"I'll be all in clover, and when they look you over, I'll be the proudest fellow in the Easter parade."
My mother explained to me that it was not like the Thanksgiving Day parade (with the Easter bunny on the fire truck instead of Santa Claus?), and not like the Mummers' Day Parade either, but rather it was just folks out walking around in their best clothes on this day of leisure. But I didn't ask her what it meant to be "all in clover."
At the time I assumed it meant wearing a complete outfit from Strawbridge and Clothier, which was often mispronounced Strawbridge and Clover and which had special sales events called "Clover Days" and which soon after that opened a discount chain called Clover.
But the song was released in 1933, and other songs make it clear that the expression means "feeling very well." So now I assume it comes from the fact that a cow in a field full of clover would be as happy as the proverbial pig in excrement. But that could be just as wrong as what I thought as a child. Does anyone have more information about it?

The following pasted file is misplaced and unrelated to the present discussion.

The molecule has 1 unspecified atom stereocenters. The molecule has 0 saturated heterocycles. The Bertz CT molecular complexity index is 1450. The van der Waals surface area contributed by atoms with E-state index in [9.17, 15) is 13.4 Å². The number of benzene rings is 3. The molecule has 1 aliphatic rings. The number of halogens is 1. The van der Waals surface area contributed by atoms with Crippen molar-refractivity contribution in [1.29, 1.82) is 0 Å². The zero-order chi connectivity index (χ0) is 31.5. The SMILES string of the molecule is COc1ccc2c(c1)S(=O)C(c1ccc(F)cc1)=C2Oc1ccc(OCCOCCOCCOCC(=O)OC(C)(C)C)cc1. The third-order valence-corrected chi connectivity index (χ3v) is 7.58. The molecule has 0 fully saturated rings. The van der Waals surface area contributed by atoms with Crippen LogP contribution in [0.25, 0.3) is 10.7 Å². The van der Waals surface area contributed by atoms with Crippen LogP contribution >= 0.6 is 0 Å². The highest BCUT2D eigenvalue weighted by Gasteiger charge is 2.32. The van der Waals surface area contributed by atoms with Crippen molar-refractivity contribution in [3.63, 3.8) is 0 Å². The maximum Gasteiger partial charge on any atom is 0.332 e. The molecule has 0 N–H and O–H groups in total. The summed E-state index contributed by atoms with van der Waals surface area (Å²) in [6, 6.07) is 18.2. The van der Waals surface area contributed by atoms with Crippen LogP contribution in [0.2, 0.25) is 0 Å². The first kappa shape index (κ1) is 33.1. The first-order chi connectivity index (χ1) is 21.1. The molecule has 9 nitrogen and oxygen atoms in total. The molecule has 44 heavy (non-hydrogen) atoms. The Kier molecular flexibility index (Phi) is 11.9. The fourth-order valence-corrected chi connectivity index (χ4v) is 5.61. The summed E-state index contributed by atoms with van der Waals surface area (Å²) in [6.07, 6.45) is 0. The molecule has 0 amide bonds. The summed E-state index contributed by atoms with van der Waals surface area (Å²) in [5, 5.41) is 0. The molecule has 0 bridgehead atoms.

From the D.T. and Google:
– "The ship's all right, the crew is tight, the Old Man's all in clover" in "Miss Lucy Loo (Rolling Down To Trinidad)" and "Down Trinidad."
– "On shore we were all in clover" in "The Irish Rover."
– "Well my heart was wrapped up in clover" in "At Last" sung by Etta James.
– "I'm all in clover; I'm glad all over; I wanna shout hurray" in "Lucky Day" sung by Judy Garland.